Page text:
Here's where I made a connection to marketing. Most of the time, you only have a few seconds to catch someone's attention. It's slightly sad, but no less true. We can say we've evolved until we're blue in the face, but we all know the first layer still matters. When marketing your brand, you want to show off your best angle through beautiful design and attention to detail.

Just remember that you can't be all things to all people. So don't take it personal.

Vanity Metrics vs. Qualified Leads


Secondly, clear away the riff raff.

When I was on OKCupid, I was bombarded with unsolicited messages. Don't get me wrong, I don't think it was because I was Miss All That and a Bag of Chips, but mostly because there was no real filtering system. It was an open field and traffic was high but quality was low. Ain't nobody got time for that.

Only being matched by a mutual intrigue (a right swipe) is like the difference between push and inbound marketing. It's an access agreement. A hundred pre-qualified leads are better than 500 randos.

Conversation is the Crux

So you have attention and access, now what?

Crickets or conversation. The choice is yours, but my advice for dating as well as marketing is: go for it. Break the ice. Be awesome. And try being genuine right from the start.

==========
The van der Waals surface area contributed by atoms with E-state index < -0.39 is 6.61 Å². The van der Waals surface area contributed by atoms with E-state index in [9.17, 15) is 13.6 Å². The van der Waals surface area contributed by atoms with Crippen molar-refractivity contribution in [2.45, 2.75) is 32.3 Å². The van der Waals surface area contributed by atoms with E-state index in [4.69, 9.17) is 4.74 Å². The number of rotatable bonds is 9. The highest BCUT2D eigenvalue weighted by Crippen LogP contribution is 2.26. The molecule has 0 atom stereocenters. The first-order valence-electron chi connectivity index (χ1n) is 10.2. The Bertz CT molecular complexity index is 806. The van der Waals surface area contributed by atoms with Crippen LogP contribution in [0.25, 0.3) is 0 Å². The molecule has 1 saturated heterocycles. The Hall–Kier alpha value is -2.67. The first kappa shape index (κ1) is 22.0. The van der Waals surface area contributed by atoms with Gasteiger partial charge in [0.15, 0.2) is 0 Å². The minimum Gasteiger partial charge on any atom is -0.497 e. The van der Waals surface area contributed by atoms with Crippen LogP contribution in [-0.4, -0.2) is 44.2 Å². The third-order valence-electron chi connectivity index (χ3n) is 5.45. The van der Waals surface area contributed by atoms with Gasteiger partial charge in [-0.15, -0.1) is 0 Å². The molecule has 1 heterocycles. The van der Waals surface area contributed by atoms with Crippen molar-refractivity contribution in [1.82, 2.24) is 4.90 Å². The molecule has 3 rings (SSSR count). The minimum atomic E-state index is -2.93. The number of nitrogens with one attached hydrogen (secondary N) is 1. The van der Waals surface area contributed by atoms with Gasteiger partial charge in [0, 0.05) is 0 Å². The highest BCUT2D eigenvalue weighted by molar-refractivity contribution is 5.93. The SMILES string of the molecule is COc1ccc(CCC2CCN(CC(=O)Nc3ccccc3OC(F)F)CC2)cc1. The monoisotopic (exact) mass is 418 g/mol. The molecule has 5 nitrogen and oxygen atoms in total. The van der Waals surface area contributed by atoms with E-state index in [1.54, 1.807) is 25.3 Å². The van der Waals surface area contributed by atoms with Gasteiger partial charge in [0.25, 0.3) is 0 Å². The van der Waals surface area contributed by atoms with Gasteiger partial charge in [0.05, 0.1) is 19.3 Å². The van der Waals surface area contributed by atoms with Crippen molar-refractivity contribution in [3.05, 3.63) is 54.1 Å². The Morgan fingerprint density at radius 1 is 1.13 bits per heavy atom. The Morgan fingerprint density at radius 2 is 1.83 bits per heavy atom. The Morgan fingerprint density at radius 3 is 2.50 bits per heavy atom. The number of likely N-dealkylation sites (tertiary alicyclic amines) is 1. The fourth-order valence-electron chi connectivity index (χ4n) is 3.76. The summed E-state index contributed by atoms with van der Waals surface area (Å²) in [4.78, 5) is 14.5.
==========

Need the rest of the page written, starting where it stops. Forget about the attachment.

With the exploding use of social media, brands can converse directly with their customers. There will be good, bad and awkward moments and you will feel vulnerable at times. Conversation, however, is the only way to keep that initial spark burning.

Conversions & Call To Actions

Now that you've built a rapport and rhythm, are you ready to take the next step? Whoa, slow down there gutter brains. I'm just talking about going for a drink.

Once you've earned the trust of your audience, find something of value to offer them and see if they bite. Take it slow. It's easy to want to do the hard sell and seal the deal (OK, that innuendo was kind of intended) but if you're looking to build something lasting, make your CTA/intentions clear but try a few baby steps to continue cementing that trust.

Be Bold: Comfort Zone be Damned

Now, here is when we get to high five! Not because I've snagged a great catch and you're suddenly a marketing wizard. We're high-fiving because this is where the fun really begins. There is no resting on your laurels or getting complacent.

Get creative. Take chances. Be different. Be brave.

Play the long game when it comes to marketing (and dating) and treat your customers like special someones. It doesn't have to be complicated to work. Just keep it simple, honest and fun.

Oh, and cheers, Tinder! You've been a wealth of inspiration (and a few weirdos).